By: Korie Marshall

There is a new term used by the Canada Revenue Agency – “Lerouxed,” which means being put in a no-win situation; even if you win, you lose.

It started with a Valemount businessman – Irvin Leroux of Irvin’s RV Park. Leroux recently became a hero of the Canadian taxpayer after suing the CRA. The judge agreed with Leroux, saying the CRA owed him a duty of care, something a judge has never said before in Canada.

But his fight is not over. He wants to get compensation from the Canadian government, and he wants to help other Canadians who have also had their lives destroyed by careless treatment from the federal tax agency.

Leroux, now 70 and living in Prince George, says it was his dream to open the RV park at the base of Terry Fox Mountain, retire here and have over 10,000 camper “friends” join him every year. Then a mistake by the CRA cost him everything.

“That RV Park was my dream come true,” Leroux told the Goat in an email. “We won the Tourism BC Superhost Award in 2003. Little did I know my own government and its corrupt, all-powerful, rogue agency would take actions that would cause me to lose it all.”

In 1992 Leroux developed his land in Valemount, creating a subdivision and the RV Park. In 1996, he says on his website, an auditor from the CRA showed up to look at his records for 1993-95, and then took his business and other records, and misplaced them.

“He told me that someone put them on the pile that was to be shredded,” says Leroux. “Without my receipts to show my business expenses, numerous tax audits over several years concluded that I owed almost $900,000 in personal income tax, plus over $100,000 in GST, including interest and penalties.”

At one point, Leroux says he went to the tax court of Canada, who said the CRA actually owed him $24,000, but he’s never gotten any of it. In the meantime, Leroux says he either lost or had to sell everything to appease his creditors and pay for the litigation. He says he lost $4.5 million dollars in business and personal assets because of the actions of the CRA.

Karen Selick, litigation director for the Canadian Constitution Foundation, calls him a hero to the Canadian taxpayer. The reason is because after 18 years of fighting the CRA, Leroux won a decision in the BC Supreme Court that found the CRA owed him a duty of care – to not be negligent with him. In an open letter to Prime Minister Stephen Harper, Selick says the April 30, 2014 ruling by Madam Justice M A Humphries (Leroux v. Canada Revenue Agency 2014 SCSC 720) is precedent-setting – never before has the CRA been told by a court that it has a duty to individual taxpayers to treat them with care.

During the trial last September in Prince George, the CRA’s lawyer Elizabeth McDonald contended CRA auditors acted appropriately; that the documents were not lost but provided by Leroux in a piecemeal fashion, and the problem was Leroux’s failure to properly keep his books, his habit of making improper claims and filing appeals of his tax assessment after the deadline had passed.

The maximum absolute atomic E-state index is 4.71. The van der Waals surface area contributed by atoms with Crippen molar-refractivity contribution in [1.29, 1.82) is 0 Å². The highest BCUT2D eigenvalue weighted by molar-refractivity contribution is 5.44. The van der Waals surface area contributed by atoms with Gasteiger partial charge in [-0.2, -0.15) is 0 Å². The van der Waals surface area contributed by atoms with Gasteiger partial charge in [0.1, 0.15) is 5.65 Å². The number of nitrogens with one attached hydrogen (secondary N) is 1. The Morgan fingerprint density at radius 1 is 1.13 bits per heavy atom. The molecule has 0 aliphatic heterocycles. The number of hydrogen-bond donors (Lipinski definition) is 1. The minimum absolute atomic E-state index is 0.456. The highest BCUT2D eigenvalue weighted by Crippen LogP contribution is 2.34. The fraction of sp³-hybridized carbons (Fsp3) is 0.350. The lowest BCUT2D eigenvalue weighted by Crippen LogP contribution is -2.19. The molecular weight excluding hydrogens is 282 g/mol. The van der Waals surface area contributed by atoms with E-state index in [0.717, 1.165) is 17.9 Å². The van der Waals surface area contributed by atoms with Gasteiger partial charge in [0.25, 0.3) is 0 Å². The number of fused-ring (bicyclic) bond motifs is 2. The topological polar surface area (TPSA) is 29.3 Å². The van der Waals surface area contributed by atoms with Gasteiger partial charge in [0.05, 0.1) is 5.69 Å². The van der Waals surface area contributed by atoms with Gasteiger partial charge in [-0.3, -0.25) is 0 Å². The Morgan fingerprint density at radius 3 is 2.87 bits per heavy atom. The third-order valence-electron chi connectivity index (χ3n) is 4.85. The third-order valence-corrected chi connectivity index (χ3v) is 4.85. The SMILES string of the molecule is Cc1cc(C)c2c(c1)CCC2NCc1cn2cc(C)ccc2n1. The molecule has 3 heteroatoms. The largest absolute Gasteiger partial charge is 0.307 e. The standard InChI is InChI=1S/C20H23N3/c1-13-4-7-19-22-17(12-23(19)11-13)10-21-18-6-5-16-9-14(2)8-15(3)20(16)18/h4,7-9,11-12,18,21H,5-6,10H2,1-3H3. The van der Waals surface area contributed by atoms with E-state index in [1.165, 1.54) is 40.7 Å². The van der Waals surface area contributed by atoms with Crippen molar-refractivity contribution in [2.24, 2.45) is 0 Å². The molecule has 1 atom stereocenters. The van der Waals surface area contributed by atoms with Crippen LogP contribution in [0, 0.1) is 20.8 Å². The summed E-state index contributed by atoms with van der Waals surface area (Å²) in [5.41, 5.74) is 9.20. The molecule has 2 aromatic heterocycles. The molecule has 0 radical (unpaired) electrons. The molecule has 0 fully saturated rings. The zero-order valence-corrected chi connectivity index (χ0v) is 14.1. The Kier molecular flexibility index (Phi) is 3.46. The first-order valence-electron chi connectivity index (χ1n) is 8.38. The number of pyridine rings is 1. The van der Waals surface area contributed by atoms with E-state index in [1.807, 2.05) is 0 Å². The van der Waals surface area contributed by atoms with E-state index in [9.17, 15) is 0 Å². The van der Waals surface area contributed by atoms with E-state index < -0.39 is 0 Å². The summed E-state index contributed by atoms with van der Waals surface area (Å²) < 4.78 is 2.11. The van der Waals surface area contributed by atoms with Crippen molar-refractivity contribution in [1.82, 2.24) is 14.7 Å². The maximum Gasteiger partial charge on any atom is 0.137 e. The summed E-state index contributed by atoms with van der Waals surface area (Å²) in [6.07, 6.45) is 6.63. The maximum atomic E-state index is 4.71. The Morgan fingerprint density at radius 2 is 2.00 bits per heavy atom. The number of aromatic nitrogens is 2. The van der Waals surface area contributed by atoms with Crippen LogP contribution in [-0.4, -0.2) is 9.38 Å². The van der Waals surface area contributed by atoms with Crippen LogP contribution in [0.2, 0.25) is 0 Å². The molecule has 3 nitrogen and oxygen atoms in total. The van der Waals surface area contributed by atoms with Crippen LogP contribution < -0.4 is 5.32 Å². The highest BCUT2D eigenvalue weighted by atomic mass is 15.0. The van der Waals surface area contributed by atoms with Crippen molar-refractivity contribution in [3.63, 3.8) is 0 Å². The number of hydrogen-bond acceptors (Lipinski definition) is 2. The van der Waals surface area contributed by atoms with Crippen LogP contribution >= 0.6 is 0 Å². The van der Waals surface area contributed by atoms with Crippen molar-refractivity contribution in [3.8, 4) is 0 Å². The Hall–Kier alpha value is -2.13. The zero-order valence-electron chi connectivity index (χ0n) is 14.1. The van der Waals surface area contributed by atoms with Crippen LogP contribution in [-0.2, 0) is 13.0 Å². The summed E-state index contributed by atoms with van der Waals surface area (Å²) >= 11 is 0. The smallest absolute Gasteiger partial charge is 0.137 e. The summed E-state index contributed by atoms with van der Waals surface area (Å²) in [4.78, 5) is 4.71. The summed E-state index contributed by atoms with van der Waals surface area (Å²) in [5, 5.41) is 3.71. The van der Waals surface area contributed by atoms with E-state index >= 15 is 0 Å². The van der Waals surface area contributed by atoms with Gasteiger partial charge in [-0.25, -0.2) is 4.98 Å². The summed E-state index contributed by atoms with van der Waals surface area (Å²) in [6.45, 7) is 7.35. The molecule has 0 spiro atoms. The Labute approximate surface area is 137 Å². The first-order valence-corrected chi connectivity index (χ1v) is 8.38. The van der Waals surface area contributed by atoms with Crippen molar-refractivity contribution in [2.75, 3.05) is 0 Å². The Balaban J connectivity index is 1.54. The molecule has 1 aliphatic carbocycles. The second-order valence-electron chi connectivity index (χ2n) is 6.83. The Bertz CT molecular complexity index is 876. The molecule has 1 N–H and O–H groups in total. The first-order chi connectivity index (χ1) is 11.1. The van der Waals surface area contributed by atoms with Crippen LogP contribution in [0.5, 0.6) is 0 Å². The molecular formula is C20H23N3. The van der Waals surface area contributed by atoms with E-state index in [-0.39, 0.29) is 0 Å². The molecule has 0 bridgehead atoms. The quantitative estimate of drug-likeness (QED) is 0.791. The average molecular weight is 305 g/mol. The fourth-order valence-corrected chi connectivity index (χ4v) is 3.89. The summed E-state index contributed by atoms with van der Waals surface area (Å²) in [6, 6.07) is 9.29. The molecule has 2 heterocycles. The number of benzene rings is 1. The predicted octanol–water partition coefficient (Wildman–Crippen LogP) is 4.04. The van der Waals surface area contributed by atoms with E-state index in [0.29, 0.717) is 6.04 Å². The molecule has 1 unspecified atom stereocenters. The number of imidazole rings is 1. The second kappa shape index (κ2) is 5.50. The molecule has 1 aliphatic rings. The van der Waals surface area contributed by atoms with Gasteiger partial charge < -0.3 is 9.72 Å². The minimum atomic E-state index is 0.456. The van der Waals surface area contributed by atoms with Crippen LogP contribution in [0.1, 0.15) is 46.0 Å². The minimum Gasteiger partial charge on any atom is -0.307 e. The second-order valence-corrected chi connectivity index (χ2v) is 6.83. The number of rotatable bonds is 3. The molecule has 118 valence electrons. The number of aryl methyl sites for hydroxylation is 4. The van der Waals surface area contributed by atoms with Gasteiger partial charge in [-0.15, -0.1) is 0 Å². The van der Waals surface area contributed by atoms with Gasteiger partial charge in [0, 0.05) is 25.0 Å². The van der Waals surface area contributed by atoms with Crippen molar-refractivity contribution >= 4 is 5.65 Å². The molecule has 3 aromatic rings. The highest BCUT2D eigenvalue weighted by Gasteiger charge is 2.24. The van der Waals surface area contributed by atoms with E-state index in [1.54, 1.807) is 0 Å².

The trial judge found insufficient evidence that the CRA’s treatment of him led to his financial ruin.
Selick disagrees with Justice Humphries. In a story in the Financial Post, she spoke to a Toronto tax lawyer who litigates against the CRA, and who said it is easy to understand how the large penalties and liens imposed on Leroux led to his financial difficulties.

Selick says the Canadian Constitution Foundation has been assisting Leroux since 2010, because their mandate is to advance the rights and freedoms of Canadians. “We’ve done that by establishing in reported case law that the CRA must treat taxpayers in a careful and non-negligent manner. But it is not within our mandate to get compensation for one individual when a judge has made a judgment call (erroneous in our view) that his mistreatment didn’t cause his financial disaster.”

So Leroux started a crowdfunding campaign at to take his fight for compensation from the CRA to the BC Court of Appeal. The campaign raised over $23,000, enough to meet the first goal of $15,500 to pay for the court transcript. “The duty of care decision is only halfway to holding CRA accountable,” says Leroux on his crowdfunding website. “The other half is making them pay.” He says the CRA meanwhile is also challenging the decision “because a) they want me to pay their costs and b) they want to challenge the duty of care that was won in my case that now holds CRA accountable to Canadian taxpayers.”
After 18 years, Leroux’s battle goes on.

“I have won close to ten motions against the CRA, been awarded costs that I have never received and still they fight me with unlimited resources of the Department of Justice,” Leroux told the Goat. “CRA has destroyed many a family and business in this country and it is time to stand up for all taxpayers.”